Dickens: The Meaning of Christmas

By Kitch & Tony Mussari
Copyright 2011
Mussari-Loftus Associates
The Face of America Project

“A Loving heart is the truest wisdom.” Charles Dickens

An Evening with Dickens

Charles Dickens road to becoming the greatest writer of his time was not paved with gold. On the contrary, it was paved with abandonment, disappointment, and misery. As a child, he had all the road rashes the mean streets of London had to offer.

Sensitive by nature, self-educated by circumstance and purpose, in his 58 years on this planet he wrote 15 novels, several short stories, and many articles. Some would argue that Charles Dickens is the man who rescued Christmas. For that alone, we are in his debt.

David Purdue tells his readers that “Charles Dickens has probably had more influence on the way that we celebrate Christmas today than any single individual in human history…except One.”

On a sunny December afternoon, Kitch and I drove to North Plainfield, New Jersey, to see a student production of A Christmas Carol. Tom Mazur, Supervisor of Fine Arts at the North Plainfield High School, produced the play, and he wrote the musical score. The play showcased the talent of students, faculty and staff who brought Dickens and his “Carol Philosophy” alive in an outstanding and memorable way.

In my mind’s eye, A Christmas Carol is a story about redemption and transformation. It is a story that touches the human heart, and it leaves a permanent mark on one’s soul. Dickens presents a holiday season that, in his words, is "a good time: a kind, forgiving, charitable, pleasant time: the only time I know of in the long calendar of the year, when men and women seem by one consent to open their shut-up hearts freely, and to think of other people below them as if they really were fellow-passengers to the grave, and not another race of creatures bound on other journeys."

Scrooge and Us

Essentially, the play is about a successful, unlikable, and miserly businessman named Scrooge who is traumatized into becoming a man of Christmas light and caring.

If you look carefully beneath the surface, it is about those of us who, like Scrooge, are in the race of a lifetime to make it and make it big. In the process, we risk losing our humanness. On our darkest nights, we may lose our capacity to feel the pain of others as well as our compassion and tolerance for people who are hurting and need help.

Watching the diverse cast of actors and actresses in North Plainfield perform Dickens play 169 years after it was written for audiences in Victorian England, it became a living statement about America at its best. It became a vehicle to showcase a place where people of many different backgrounds and cultures live in peace, harmony and understanding. They may have been wearing costumes that spoke to another time and place, but the smiles of joy and participation spoke to a place where one finds community, harmony and support. A community where there is no “brown bag” test, no color line, and no cultural exclusion.

Words of Transformation

The production of A Christmas Carol Kitch and I saw in North Plainfield took Dickens words to a new and inspiring level where every gender, race, religion, and ethnicity had an equal share in the blessings of life, liberty, the pursuit of happiness and excellence. At one point in the play, 60 students and adults graced the stage. Together they formed a vibrant, human collage composed of many different countries of origin, cultures, religions, and skin tones. It was a powerful image that spoke silently, but effectively, to the words of Dickens:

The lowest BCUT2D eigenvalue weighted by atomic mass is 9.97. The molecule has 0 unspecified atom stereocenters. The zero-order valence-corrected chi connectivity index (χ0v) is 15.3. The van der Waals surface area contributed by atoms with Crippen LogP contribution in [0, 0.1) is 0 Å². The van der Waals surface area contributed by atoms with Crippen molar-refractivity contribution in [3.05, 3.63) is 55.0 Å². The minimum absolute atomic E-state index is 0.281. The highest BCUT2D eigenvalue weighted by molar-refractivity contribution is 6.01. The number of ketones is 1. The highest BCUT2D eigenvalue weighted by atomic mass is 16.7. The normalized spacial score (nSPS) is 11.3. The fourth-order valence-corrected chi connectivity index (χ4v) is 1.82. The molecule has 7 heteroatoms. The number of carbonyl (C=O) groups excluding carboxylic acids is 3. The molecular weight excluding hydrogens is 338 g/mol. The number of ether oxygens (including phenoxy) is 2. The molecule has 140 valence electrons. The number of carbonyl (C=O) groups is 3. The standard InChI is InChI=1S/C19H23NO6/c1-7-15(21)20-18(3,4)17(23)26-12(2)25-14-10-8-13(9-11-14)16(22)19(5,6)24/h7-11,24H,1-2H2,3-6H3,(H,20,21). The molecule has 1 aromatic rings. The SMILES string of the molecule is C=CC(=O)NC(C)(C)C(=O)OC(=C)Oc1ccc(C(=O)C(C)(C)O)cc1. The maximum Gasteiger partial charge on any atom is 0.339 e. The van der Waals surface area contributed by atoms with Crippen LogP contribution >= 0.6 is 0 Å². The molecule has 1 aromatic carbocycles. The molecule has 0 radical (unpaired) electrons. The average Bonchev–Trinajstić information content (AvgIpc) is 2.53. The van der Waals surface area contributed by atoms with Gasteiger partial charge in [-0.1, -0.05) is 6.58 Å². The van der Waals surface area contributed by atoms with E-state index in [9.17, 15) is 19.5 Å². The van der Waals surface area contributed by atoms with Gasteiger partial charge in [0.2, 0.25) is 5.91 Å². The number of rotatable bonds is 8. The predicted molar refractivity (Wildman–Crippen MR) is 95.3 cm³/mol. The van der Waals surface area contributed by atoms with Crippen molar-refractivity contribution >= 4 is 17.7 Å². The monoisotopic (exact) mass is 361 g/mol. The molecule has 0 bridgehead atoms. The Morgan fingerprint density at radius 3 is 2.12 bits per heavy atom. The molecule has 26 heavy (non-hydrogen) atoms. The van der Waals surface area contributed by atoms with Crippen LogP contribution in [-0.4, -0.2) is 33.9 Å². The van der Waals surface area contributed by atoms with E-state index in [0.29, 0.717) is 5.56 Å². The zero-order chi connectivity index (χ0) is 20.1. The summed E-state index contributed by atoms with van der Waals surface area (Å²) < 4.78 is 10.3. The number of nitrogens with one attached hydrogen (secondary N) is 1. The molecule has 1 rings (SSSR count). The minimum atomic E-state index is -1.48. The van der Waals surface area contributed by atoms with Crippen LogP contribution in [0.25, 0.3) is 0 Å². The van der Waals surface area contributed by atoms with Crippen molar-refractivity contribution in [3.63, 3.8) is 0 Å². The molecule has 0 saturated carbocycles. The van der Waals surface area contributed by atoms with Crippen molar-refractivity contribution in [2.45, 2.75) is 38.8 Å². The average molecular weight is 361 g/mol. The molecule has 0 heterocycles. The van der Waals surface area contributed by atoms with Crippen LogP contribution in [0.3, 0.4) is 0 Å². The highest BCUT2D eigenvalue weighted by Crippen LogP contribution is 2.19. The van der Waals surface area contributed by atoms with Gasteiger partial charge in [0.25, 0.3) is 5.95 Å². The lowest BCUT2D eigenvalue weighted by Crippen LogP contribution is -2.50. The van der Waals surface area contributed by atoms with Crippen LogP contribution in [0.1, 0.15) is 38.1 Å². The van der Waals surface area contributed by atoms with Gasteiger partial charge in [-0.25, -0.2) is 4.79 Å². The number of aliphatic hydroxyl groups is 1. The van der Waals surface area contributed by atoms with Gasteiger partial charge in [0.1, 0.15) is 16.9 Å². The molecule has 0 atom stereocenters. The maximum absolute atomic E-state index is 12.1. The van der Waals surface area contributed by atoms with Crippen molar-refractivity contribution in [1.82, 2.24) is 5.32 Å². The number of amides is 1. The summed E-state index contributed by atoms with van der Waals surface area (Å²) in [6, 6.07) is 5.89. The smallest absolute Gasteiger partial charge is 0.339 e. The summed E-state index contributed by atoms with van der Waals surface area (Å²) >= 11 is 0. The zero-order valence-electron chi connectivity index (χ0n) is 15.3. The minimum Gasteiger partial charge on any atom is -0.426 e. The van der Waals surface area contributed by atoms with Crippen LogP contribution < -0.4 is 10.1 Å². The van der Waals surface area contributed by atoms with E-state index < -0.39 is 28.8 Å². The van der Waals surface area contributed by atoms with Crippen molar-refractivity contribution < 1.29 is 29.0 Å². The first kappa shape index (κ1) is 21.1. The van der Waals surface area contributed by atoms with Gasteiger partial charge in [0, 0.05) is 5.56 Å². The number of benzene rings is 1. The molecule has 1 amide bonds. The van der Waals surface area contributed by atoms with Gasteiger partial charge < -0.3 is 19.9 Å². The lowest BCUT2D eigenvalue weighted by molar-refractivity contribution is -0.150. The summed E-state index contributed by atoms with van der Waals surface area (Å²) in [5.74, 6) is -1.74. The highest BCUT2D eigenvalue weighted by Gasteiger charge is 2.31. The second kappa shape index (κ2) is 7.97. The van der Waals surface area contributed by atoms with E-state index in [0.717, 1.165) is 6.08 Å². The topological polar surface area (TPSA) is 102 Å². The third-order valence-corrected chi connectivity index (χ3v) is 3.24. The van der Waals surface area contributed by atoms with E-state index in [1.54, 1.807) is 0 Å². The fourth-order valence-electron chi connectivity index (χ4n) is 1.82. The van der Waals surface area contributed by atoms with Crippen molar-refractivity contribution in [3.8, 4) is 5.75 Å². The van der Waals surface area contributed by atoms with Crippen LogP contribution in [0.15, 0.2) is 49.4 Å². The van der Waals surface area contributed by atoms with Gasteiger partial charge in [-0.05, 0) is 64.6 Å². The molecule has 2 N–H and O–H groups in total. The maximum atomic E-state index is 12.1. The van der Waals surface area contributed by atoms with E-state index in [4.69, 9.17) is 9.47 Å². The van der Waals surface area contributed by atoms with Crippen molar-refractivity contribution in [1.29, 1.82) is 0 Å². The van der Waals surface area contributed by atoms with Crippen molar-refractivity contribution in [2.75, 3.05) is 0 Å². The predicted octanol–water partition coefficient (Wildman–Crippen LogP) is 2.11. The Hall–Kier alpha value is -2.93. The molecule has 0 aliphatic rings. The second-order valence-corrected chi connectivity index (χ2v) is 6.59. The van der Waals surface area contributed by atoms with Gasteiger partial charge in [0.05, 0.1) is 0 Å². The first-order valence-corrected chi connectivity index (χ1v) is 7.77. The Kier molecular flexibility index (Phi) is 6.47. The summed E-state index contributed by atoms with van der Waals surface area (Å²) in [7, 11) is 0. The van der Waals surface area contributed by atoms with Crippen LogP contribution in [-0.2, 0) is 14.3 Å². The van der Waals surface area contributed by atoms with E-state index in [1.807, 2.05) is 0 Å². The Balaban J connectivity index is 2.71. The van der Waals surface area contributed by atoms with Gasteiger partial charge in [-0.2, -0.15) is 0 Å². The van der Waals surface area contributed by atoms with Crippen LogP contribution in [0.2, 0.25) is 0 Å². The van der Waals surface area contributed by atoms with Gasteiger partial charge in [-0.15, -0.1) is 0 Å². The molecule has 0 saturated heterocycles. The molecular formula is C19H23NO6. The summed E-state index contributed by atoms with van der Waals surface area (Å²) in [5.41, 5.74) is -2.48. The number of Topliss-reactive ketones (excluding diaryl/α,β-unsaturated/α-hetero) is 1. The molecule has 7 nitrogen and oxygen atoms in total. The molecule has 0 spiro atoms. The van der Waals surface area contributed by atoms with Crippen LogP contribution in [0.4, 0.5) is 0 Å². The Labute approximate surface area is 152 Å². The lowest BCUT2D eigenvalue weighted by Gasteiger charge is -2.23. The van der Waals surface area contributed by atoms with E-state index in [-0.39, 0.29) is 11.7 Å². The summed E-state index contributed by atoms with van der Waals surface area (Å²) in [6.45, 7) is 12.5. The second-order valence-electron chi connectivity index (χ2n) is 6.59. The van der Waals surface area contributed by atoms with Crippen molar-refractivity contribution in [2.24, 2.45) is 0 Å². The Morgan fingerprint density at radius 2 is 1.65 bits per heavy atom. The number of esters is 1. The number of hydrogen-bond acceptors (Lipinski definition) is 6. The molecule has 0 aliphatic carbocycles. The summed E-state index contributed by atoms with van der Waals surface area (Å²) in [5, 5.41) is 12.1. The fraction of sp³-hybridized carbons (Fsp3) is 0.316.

“I wear the chain I forged in life….I made it link by link, and yard by yard; I girded it on of my own free will, and of my own free will I wore it.”

“It is good to be children sometimes, and never better than at Christmas, when its mighty Founder was a child himself.”

“It is a fair, even-handed, noble adjustment of things, that while there is infection in disease and sorrow, there is nothing so irresistibly contagious as laughter.”

"There are some upon this earth of yours, who lay claim to know us, and who do their deeds of passion, pride, ill-will, hatred, envy, bigotry, and selfishness in our name, who are as strange to us and all our kith and kin, as if they had never lived. Remember that, and charge their doings on themselves, not us."

"It is required of every man that the spirit within him should walk abroad among his fellow-men, and travel far and wide; and, if that spirit goes not forth in life, it is condemned to do so after death."

“Ghost of the Future, I fear you more than any spectre I have seen. But as I know your purpose is to do me good, and as I hope to live to be another man from what I was, I am prepared to bear you company, and do it with a thankful heart. Will you not speak to me?"

The play ended to enthusiastic applause. We said our farewells, and we returned to our temporary home at the Hampton Inn. It was late, but I could not sleep. My mind and body were restless so I searched the internet for a script of Dickens play. After about an hour of reading, I came upon these priceless words:

"I will honour Christmas in my heart, and try to keep it all the year. I will live in the Past, the Present, and the Future. The Spirits of all Three shall strive within me. I will not shut out the lessons that they teach. Oh, tell me I may sponge away the writing on this stone!"

As I right mouse clicked to end the session, I thought to myself, this is all I need to know and practice to make every day of the year a good day for Kitch, a good day for the people we meet, and a good day for America.

Thank you, Charles Dickens.

Thank you, Tom Mazur

Thank you, students, teachers, administrators and staff of North Plainfield.

"God bless us every one!"

Tony & Kitch Mussari
The Face of America Project
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